Jennifer Hawkins, Directora Ejecutiva de ONE Neighborhood Builders, habla de la necesidad de viviendas asequibles en Rhode Island.
By Kate Bramson
ONE Neighborhood Builders
PROVIDENCE, RI — Governor Dan McKee gathered Wednesday with other State leaders at ONE Neighborhood Builders’ King Street Commons to announce the State is ready to begin allocating $12 million to jumpstart the state’s investment in affordable housing.
READ THE GOVERNOR’S PRESS RELEASE
“Moments like this don’t always happen, where everybody’s aligned on a particular topic that is so important,” McKee said at a news conference at the King Street Commons child care center. “I know that together we can make it happen.”
Joining the Governor were Lt. Governor Sabina Matos; R.I. House Speaker K. Joseph Shekarchi; R.I. Senator Meghan E. Kallman; Commerce Secretary Stefan Pryor; Deputy Secretary of Commerce for Housing Josh Saal; RIHousing Executive Director Carol Ventura; Providence Councilman Oscar Vargas; and Jennifer Hawkins, Executive Director of ONE Neighborhood Builders.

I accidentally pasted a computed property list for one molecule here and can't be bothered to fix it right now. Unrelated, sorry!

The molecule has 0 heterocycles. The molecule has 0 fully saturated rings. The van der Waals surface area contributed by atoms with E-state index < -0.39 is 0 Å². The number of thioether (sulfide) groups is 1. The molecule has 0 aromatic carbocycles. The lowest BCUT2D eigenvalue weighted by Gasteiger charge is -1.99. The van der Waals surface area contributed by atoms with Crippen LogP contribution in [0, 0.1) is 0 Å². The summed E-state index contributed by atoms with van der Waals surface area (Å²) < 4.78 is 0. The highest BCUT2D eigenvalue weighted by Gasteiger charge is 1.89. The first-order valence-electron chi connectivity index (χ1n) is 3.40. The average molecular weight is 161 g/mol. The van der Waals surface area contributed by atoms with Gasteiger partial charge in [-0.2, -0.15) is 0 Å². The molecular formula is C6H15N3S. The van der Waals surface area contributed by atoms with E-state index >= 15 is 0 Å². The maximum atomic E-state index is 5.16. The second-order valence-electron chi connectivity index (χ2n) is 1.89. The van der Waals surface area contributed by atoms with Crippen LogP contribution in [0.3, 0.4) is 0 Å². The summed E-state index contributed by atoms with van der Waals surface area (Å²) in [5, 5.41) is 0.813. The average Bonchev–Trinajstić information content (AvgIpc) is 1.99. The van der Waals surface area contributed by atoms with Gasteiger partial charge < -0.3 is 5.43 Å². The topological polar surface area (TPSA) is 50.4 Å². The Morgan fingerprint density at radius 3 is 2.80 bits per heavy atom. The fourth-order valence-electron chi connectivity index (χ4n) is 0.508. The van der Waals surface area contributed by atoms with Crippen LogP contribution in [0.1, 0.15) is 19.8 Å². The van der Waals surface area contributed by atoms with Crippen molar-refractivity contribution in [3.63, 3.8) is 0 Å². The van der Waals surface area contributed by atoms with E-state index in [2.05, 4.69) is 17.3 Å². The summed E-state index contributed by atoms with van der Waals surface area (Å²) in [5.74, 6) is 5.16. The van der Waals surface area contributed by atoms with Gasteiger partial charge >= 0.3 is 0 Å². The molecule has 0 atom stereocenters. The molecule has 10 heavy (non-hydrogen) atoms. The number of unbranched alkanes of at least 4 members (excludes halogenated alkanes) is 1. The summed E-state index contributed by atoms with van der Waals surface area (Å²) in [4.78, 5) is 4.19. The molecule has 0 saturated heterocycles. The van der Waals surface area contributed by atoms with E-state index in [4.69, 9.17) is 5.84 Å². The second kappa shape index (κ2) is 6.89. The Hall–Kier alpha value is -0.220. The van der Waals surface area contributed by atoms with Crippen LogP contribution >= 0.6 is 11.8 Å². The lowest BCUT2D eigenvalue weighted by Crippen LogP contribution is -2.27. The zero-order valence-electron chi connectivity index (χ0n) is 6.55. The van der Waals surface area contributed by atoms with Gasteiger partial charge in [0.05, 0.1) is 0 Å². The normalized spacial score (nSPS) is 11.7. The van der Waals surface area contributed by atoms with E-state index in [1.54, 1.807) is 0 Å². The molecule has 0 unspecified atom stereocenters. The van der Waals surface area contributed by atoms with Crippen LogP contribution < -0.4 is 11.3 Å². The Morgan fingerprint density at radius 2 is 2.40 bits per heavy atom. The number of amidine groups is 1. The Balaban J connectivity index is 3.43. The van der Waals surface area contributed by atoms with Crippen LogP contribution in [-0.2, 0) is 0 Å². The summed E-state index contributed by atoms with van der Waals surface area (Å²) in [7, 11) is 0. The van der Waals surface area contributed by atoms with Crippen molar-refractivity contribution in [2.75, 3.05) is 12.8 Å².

“In this hot real estate market, if you don’t have access to fast capital, you’re going to lose out.”
- Jennifer Hawkins, Executive Director, ONE Neighborhood Builders
Governor McKee announced that RIHousing will be issuing requests for proposals next week to begin allocating $12 million from Rhode Island’s Federal American Rescue Plan Act funds under a Site Acquisition Program. The program is designed to help municipalities, for-profit developers, and nonprofit housing developers acquire property where they can develop affordable and supportive housing. McKee shared this: “Ensuring that all Rhode Islanders have access to a safe and affordable home is critical to the success of Rhode Island families, our communities, and our state. It’s why I’ve made housing a top legislative priority.”
Wednesday’s event was the first public event attended by Rhode Island’s new Deputy Secretary of Commerce for Housing, Josh Saal, who began in that role four weeks ago.